Photo courtesy of Mary Ellen Pierce.

The length and angle of your horse’s incisors must stay consistent throughout his life because they affect the TMJ and molars, which in turn impact topline and muscle mass, brain function, agility, emotions and more.

The importance of your horse’s incisors goes far beyond eating – the health of these teeth is necessary for his overall well-being. Unfortunately, incisors may not always get the care they need. Consequently, improper length and angle, and a lack of anatomically correct rotation/guidance of the temporomandibular joint (TMJ), can cause pathologies that include hooks, ramps, waves and other irregularities on the molar table surfaces.

What’s so important about incisors?

What do we mean by proper incisor length and angle? If you look at the aging chart for horses, you will notice a commonality – the length and angle of the incisors should never change throughout a horse’s life, just like a properly balanced foot.

Horse owners would never let a horse get “long in the hoof”. We understand that the foot needs to be trimmed to provide and maintain balance and function to the whole horse. But when it comes to dentition, this concept is misunderstood and often overlooked. Incisor length and angle must be consistent throughout the horse’s life because they dictate TMJ rotation. The angle in the TMJ mirrors that of the molar table, and thus controls the balance on the surface of the teeth.

As the aging chart has consistently shown for a few hundred years, if the length and the angle of the incisors are correct, eruption and wear should be equal. An older horse who is “long in the tooth” is merely the result of eruption without equal wear.

An older horse who is “long in the tooth” is merely the result of eruption without equal wear.

Photo courtesy of Montana Harman.

How does balancing the incisors affect the whole horse?

Balancing incisors to be anatomically correct for each individual horse affects his whole body, starting with proper rotation of the TMJ. In a study performed on dude ranch horses from 12 to 20 years of age, researchers used a balanced dentistry paradigm* to attempt to restore each horse’s muscle mass to that of a more youthful animal. To measure the results, they utilized terrestrial photogrammetry, a science used in human medicine to document tumors and aneurysms, and which can detect changes within 5 microns (less than the thickness of a human hair). No feed or environmental changes took place over the length of the study. Within two months, there was an average overall gain of 69.3% in the horses’ topline mass.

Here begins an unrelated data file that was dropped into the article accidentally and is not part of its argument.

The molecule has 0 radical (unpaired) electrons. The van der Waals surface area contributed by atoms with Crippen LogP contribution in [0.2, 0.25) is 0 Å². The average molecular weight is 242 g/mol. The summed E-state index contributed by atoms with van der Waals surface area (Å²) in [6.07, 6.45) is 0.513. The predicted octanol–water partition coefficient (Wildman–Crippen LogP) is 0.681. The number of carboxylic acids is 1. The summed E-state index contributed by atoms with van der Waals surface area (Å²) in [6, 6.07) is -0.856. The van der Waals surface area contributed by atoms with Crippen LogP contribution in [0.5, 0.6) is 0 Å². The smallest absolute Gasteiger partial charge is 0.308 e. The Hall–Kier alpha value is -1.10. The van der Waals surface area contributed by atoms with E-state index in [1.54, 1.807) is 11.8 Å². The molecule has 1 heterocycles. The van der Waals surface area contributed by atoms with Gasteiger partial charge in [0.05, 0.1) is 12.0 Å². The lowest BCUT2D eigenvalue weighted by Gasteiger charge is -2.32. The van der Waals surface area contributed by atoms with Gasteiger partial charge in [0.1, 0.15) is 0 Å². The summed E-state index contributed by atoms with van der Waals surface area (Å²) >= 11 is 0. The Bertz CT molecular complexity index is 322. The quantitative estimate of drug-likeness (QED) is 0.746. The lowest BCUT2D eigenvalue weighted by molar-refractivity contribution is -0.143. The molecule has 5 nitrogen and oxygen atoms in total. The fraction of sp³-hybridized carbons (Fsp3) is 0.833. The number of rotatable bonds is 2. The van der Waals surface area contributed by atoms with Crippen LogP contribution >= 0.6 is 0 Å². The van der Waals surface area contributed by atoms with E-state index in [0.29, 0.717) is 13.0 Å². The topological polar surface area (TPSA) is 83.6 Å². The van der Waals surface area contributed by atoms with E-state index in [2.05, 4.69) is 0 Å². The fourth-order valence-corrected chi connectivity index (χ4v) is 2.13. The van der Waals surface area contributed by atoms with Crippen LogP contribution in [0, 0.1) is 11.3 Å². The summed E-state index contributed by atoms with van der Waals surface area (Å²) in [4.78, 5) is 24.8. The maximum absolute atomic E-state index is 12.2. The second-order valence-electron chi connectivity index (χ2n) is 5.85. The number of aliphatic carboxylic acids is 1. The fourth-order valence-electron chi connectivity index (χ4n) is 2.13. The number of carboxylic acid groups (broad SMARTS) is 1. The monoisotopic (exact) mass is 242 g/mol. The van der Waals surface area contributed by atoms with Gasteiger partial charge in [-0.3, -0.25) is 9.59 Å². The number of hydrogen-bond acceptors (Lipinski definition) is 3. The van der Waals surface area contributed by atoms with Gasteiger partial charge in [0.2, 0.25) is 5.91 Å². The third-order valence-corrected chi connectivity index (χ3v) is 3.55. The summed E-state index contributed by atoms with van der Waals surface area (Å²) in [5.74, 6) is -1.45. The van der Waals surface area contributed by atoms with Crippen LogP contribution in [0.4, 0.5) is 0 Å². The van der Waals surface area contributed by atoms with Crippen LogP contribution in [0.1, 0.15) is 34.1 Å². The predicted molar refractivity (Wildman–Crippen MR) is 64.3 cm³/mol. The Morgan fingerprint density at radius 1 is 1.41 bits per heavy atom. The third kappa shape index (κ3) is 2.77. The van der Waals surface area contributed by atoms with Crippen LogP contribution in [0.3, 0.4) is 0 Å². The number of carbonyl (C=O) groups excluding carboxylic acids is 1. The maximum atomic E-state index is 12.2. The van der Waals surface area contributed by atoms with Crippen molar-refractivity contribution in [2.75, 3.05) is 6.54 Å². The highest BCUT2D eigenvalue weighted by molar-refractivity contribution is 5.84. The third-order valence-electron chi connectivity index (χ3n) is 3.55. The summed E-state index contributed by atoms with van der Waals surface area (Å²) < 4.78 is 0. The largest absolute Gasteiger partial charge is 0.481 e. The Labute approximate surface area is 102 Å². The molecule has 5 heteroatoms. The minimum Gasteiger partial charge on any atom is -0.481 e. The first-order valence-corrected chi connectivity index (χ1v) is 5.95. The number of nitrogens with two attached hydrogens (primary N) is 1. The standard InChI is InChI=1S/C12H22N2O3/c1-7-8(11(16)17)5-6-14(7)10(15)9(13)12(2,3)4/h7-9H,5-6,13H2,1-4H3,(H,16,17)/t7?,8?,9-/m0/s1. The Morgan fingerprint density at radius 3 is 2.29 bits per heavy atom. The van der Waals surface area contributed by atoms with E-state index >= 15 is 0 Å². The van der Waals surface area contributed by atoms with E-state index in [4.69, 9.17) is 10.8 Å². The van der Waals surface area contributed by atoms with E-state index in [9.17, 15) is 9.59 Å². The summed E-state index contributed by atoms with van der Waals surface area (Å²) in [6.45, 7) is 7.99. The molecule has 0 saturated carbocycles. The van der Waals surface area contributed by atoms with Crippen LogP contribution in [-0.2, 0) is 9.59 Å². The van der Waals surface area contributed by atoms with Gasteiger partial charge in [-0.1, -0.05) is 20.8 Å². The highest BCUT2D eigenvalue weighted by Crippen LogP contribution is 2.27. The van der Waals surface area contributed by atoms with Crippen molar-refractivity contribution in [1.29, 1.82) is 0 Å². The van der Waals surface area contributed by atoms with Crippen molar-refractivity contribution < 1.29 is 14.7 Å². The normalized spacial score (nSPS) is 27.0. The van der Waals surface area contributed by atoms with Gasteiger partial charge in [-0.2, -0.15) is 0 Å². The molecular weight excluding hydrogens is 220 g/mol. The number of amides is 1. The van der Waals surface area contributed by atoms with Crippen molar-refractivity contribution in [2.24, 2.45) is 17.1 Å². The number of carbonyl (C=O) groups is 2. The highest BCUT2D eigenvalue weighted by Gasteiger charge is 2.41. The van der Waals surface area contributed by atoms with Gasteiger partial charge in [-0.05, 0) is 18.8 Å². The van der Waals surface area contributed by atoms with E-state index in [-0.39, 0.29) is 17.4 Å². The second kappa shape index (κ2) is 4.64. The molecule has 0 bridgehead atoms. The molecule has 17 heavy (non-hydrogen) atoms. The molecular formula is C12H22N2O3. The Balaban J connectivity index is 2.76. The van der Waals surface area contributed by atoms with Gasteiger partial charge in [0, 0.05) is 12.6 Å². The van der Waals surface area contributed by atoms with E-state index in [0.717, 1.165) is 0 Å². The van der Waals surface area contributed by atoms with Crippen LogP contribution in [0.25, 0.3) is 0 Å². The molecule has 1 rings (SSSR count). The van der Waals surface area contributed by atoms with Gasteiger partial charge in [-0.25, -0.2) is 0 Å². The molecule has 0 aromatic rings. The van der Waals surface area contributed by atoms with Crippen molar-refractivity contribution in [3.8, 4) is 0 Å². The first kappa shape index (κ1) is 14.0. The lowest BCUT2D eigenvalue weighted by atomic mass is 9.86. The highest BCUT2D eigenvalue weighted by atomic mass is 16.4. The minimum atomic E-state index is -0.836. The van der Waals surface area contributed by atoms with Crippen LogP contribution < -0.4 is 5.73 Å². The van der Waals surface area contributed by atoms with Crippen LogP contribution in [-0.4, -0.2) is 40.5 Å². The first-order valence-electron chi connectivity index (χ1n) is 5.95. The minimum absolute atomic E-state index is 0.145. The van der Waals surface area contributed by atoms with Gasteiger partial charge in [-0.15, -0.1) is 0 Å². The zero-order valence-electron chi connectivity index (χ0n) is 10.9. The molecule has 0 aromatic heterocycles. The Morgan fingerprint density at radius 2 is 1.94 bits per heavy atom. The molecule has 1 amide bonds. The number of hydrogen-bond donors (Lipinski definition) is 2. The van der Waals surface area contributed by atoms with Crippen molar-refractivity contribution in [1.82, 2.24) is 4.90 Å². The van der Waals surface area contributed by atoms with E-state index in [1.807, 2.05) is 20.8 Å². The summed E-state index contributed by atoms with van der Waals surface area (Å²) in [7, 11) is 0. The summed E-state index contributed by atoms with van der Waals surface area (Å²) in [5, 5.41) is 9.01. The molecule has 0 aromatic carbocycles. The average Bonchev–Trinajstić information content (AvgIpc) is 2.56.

How were these changes achieved? When a horse’s TMJ is able to properly rotate, the anterior/posterior motion of its mandible is increased, which in turn increases the range of motion in the horse’s entire body. Increased range of motion leads to increased muscle stretch, stimulating the local release of hormones allied to the insulin-related growth factor. The result is an increase in the number and length of sarcomeres, the basic element of a striated muscle fiber. The ability to move and therefore stretch through the topline stimulates the development of these muscles.

Photo courtesy of Brittany Granitsas.

Proprioception and neurological function

The importance of the TMJ isn’t limited to just movement and muscle mass gain – it also has huge neurological significance.

The TMJ in a horse’s body is the joint that’s closest to the brain and brainstem, and the most proprioceptive. Correct rotation of the TMJ is the cornerstone of your horse’s neurological function. Neurological function starts with proprioception.

The constant stream of proprioceptive information from the muscle spindles and the Golgi tendon organs (see sidebar), which occurs as the joints are moved and the muscles change in length, provides the central nervous system with detailed information concerning the body’s current position and changes in its orientation.

What is proprioception?

Proprioception means “sense of self”. In the limbs, the proprioceptors are sensors that provide information about joint angle, muscle length and muscle tension; this information tells the brain about the positions of the horse’s limbs in space. Proprioception is the process by which the body can vary muscle contractions in immediate response to incoming information about external forces, by utilizing stretch receptors in the muscles to keep track of joint positions in the body.